In short, Wikibase is certainly worth watching. The promise of the community’s vision to unify global knowledge through a distributed network of connected Wikibase instances is so compelling, it should not be ignored.

If you expose your data for other people to consume then other people can improve that data for you. New knowledge can then be synthesized out of existing knowledge. [...] Putting your data in a format that other people recognize and expect (like semantic-linked open data) makes it actionable and usable.

– James Hare, Internet Archive Wikibase Developer. (Appendix 2: Interviews)

4.0 Wikimedia Commons

4.1 About

Alongside Wikidata, Wikimedia Commons is another part of the backbone infrastructure that drives content creation on Wikipedia and other Wikimedia sister projects. (Wikimedia Contributors, 2023)

Wikimedia Commons is an open access media repository providing visual source material for all Wikimedia projects. While Wikimedia Commons hosts audio, video, animation, digital books, 3D structure files, and even tabular files — a vast majority of the media found on Commons are image files; 94.5% of files are SVG, PNG, and JPEG formats.

File types of the 42,740,190 media files uploaded to Wikimedia Commons as of 10 September 2017. Excluded (below 0.1%): webm (0.0974%), flac (0.0145%), oga (0.0145%), mid (0.0122%), wav (0.0077%), xcf (0.0025%), opus (0.0010%), webp (0.0002%).
Figure 36

Percentages of file types on Commons. Images: Original: Delphi234; Vector: MennasDosbin

To use a media file on any Wikimedia project, it must be uploaded to the media repository first under an open license (Commons:Licensing, n.d.).

Figure 37

Wikimedia Commons license requirements. Image:(Commons:Licensing, n.d.)

In addition to the licensing requirements, files must:

  • be a media file

  • be of an allowable free file format

  • be realistically useful for an educational purpose

(Wikimedia Commons contributors, 2023)

Uploading images to Wikimedia Commons is a relatively straightforward process and a multitude of image upload tools are available. There is the standard upload wizard for single image uploads; for bulk uploads of image sets, PattyPan is a widely used tool (Commons:Pattypan, n.d.) . Others have opted for sophisticated scripts to load images to the repository from sources like Flickr that periodically check for new images as they become available.

Figure 38

Pattypan - verifying upload for another batch of files (Image: Marta Malina Moraczewska)

At file upload, users add metadata and assign media to categories. Uploaders may reuse existing categories or create their own. Categories are a product of community-driven folksonomy which, while whimsical and empowering, result in reduced search precision and retrieval in comparison to the application of carefully curated controlled vocabularies. Additionally, the lack of metadata requirements at the point of upload has impacted data quality across the repository.

Figure 39

Categories act like library subject headings, but they are not required fields. Therefore, most images have only one assigned category. AI and machine learning should be tactics employed to remedy the sparse metadata. Image: (Vershbow & Fauconnier, 2019)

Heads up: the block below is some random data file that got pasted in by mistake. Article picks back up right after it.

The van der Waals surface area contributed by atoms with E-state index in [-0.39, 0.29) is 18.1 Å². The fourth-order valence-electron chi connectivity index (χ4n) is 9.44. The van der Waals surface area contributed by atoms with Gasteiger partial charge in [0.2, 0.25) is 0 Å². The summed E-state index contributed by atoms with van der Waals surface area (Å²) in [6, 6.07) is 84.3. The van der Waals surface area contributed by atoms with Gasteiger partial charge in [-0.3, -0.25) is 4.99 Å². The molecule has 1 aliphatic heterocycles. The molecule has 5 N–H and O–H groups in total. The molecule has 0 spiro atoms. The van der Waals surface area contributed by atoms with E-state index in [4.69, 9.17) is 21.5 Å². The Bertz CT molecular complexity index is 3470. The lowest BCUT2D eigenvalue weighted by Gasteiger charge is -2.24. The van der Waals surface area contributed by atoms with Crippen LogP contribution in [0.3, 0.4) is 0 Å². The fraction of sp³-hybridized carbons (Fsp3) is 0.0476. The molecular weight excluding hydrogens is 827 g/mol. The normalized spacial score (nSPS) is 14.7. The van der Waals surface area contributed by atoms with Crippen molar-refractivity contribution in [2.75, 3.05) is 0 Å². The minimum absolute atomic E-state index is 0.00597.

Metadata quality is a long-standing known issue for the Commons community. Additionally, the inability to translate the metadata into other language editions has been an impediment to image reuse across Wikipedia language editions. To address these challenges, the Wikimedia Foundation received USD 3,015,000 from the Alfred P. Sloan Foundation in 2016 to accelerate the development of Structured Data on Commons in a three-year time frame (Sloan Grant, 2016). The goal is to provide the Commons community with a way to add machine-readable, structured data about the media files using Wikibase and Wikidata as the underlying data repositories, thereby dramatically improving search functionality across the repository.

4.2 Identified Use Cases

4.2.1 Image Search with Structured Data Commons (SDC)

BHL’s user community has had a long-standing desire for native image search. Millions of scientific illustrations, drawings, paintings, diagrams, maps, charts, tables, graphs, posters, photographs, and other biodiversity visual media exist within the BHL corpus. But since project inception, the metadata needed to drive image search has been missing.

In response, BHL has made great strides in collecting metadata for its images through various initiatives, which include BHL Flickr, a grant from the National Endowment for Humanities called “Art of Life,” and the eventual bulk upload to Flickr and Wikimedia Commons. Over the years, these efforts have gone a long way to unlock and expose BHL’s media to a larger digital audience.

With the recent departure of Communications Manager, Grace Costantino, who spearheaded BHL’s media initiatives, the time has come to take stock of past efforts. (Appendix 2: Interviews) BHL should be exploring new ways to bring images and metadata into a central place and begin the work of normalizing, enhancing, and converting the media asset metadata into linked open data for greater access and dissemination on the web.